November 17, 2011
The agenda for tonight’s Panel for Educational Policy meeting, held in Queens, contained just two topics: School locations and the Department of Education’s financial contracts.
But it was scheduling crises at two Queens high schools that dominated most of the meeting at Astoria’s Frank Sinatra High School of the Arts, drew just a few dozen parents.
We reported this week that Queens Metropolitan High School had revised students’ schedules as many as 10 times this year amid an organizational crisis. Last month, NY1 reported that thousands of students at Long Island City High School were enraged after the school changed their schedules midyear.
Tonight, Department of Education officials vowed to repair the damages. Chief Academic Officer Shael Polakow-Suransky, who stepped in at Queens Metropolitan on Wednesday, called the debacles “rare” and vowed that they “will not be repeated.”
Schools Chancellor Dennis Walcott, whose daughter is a physical education teacher at the school, echoed Polakow-Suransky’s promise, saying, “We pledge our support to make sure we do not repeat this at all.”
“This is something we take very seriously and will pursue aggressively,” Polakow-Suransky said tonight, adding that department officials helped fix schedules at the Long Island City school and would now take a closer look at how schools slot students into classes.
He said students wouldn’t be penalized for their school’s troubles but acknowledged that consequences of the disorder could persist.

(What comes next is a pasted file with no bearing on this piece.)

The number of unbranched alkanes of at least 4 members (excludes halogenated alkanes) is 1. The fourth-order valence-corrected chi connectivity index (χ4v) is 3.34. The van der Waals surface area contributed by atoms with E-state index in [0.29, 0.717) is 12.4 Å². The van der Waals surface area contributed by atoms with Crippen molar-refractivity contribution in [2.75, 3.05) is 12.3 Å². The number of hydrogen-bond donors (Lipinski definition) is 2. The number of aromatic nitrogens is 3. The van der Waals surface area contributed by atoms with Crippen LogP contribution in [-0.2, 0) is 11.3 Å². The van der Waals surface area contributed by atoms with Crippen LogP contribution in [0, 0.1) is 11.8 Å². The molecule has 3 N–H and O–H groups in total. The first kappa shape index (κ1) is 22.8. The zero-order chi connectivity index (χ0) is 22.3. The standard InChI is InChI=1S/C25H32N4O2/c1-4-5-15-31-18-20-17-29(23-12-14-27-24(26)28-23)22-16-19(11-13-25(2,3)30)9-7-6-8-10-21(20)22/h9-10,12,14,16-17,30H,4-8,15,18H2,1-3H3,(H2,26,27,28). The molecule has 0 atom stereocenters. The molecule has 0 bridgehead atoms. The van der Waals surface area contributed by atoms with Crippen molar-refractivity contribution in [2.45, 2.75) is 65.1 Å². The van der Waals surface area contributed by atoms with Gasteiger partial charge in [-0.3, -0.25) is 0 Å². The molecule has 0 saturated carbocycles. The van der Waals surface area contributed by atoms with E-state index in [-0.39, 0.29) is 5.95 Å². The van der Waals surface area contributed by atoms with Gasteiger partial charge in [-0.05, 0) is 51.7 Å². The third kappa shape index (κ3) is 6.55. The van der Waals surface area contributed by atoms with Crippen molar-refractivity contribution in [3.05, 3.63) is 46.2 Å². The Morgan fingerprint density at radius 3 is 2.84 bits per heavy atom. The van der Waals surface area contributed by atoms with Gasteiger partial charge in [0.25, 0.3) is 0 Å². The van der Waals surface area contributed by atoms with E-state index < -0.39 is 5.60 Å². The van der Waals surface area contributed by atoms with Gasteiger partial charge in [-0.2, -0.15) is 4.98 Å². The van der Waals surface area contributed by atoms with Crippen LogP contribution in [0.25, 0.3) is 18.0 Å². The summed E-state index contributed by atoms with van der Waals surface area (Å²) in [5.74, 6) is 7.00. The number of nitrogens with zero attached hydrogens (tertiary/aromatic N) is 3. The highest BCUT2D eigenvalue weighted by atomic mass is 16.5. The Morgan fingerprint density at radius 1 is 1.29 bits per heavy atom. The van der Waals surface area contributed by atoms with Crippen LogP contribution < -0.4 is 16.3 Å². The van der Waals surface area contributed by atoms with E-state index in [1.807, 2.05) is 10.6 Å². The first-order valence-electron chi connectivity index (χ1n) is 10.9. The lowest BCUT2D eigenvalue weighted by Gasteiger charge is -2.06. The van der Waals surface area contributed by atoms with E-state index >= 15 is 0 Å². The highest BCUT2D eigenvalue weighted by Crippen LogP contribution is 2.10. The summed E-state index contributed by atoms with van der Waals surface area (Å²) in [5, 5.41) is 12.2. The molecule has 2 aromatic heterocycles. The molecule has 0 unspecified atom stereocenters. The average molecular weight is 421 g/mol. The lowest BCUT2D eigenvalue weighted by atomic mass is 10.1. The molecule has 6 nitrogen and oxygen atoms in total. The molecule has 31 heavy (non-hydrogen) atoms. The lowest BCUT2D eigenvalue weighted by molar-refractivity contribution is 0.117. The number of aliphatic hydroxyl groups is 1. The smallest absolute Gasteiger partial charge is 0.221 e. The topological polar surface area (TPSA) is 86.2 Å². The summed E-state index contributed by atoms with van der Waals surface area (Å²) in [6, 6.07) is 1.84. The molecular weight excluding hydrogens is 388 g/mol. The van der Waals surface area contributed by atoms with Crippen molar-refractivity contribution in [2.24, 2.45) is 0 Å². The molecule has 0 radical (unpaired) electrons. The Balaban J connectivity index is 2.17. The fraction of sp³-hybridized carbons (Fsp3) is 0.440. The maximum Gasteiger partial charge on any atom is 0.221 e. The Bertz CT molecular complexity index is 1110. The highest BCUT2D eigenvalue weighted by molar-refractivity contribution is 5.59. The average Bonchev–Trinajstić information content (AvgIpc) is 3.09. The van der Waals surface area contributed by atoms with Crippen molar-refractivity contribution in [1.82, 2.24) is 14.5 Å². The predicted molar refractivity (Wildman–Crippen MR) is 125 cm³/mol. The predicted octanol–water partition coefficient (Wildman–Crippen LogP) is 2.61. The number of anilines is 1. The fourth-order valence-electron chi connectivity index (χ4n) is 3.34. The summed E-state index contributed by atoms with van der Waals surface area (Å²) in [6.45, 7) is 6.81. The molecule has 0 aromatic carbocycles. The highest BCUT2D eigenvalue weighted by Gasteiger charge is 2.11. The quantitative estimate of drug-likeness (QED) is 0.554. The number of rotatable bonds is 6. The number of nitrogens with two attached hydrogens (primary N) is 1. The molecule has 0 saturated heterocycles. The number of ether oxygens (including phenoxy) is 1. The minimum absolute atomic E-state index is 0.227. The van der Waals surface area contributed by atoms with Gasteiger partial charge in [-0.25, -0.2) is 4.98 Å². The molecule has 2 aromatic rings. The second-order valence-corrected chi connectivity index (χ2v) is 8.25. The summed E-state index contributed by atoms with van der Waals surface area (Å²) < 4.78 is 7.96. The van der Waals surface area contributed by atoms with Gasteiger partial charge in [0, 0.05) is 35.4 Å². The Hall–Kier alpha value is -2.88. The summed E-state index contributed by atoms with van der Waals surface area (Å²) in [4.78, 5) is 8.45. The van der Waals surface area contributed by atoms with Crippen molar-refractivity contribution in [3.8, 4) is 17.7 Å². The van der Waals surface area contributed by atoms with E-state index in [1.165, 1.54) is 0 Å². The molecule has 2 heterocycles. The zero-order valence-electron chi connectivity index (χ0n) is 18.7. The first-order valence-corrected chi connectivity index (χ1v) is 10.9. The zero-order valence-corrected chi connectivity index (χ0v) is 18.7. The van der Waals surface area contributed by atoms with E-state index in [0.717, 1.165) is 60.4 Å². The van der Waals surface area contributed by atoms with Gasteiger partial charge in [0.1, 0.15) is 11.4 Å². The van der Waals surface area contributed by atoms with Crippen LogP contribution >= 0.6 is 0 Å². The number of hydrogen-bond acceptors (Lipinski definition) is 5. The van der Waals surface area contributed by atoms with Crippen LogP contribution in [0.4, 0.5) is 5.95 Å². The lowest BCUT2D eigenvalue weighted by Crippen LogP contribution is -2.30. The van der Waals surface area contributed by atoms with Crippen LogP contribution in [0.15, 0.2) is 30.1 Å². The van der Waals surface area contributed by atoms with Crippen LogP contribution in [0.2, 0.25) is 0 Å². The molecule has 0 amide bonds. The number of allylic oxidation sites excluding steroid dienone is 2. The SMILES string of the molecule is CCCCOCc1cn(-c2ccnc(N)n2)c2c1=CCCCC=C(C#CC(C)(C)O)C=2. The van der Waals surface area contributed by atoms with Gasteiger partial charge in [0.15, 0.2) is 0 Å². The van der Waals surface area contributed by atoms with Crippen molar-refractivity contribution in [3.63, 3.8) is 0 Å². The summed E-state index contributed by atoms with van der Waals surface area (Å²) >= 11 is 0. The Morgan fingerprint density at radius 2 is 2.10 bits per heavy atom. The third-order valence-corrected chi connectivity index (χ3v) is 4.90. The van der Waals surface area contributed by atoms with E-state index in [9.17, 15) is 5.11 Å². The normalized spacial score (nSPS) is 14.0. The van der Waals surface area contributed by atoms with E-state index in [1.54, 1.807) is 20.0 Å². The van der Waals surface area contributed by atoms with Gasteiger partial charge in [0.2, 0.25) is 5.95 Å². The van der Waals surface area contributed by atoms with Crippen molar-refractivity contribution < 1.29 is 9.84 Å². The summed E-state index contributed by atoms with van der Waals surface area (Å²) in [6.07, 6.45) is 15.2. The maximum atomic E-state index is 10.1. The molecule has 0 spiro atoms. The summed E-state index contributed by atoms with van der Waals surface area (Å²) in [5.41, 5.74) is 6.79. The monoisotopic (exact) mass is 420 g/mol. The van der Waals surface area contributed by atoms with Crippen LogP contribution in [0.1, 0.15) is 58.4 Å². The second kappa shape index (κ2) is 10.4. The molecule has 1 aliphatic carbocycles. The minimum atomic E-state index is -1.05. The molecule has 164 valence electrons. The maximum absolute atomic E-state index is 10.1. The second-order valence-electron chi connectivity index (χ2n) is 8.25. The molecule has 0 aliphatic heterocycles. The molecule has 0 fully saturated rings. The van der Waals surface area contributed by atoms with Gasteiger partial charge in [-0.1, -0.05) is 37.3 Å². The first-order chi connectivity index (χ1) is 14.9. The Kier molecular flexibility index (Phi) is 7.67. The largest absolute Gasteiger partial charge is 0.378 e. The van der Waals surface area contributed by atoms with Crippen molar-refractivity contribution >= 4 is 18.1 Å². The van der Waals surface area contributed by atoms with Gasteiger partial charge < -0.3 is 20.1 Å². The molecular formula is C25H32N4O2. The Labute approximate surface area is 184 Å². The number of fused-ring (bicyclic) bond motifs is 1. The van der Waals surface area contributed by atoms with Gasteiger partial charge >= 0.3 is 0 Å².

“It won’t be lost time for any students involved, but the destruction to their experience is damaging,” Polakow-Suransky said.
A Queens Metropolitan parent who said she had been contacting the chancellor’s office weekly about problems at the school — City Councilwoman Elizabeth Crowley — was the first member of the public to speak.
In a meeting with reporters, she said it was clear that officials were working to clean up the situation but said that the efforts were coming late.
“It’s only today that it’s getting so much attention,” she said. “It’s good that Walcott’s daughter works there and I send my kids there. We’re going to work together as a community to make sure this happens.”
The school’s PTA president, Nicole Tam, said was surprised to learn earlier this week about the extent of the scheduling problems. She said Principal Marci Levy-Maguire has “put her heart and her mind” to the task of solving the scheduling problem this week.
“She’s actually caring,” Tam said. “She’s talking to parents. She’s not going and locking herself in a room like other principals would.”
After the public comment period, the panel quickly approved proposed changes in building use for 11 Bronx, Manhattan and Queens schools. In one vote, the panel approved making P.S. 51′s new site its permanent home. At last month’s PEP meeting, families from the Bronx school, which was moved after cancer-causing chemicals were detected in the air at its old location, spoke out against the subpar conditions at the new building.
Two weeks ago throngs of protesters bearing the name and hallmark tactics of the Occupy movement derailed a special PEP meeting on the new curriculum standards and vowed to return to subsequent meetings. But with a massive Occupy protest in Lower Manhattan tonight — which included an “Occupy the DOE” action on the steps of Tweed Courthouse — The sparse audience was mostly quiet. Panel meetings are likely to grow more contentious in the coming months as more controversial plans for school openings and closures come up for approval.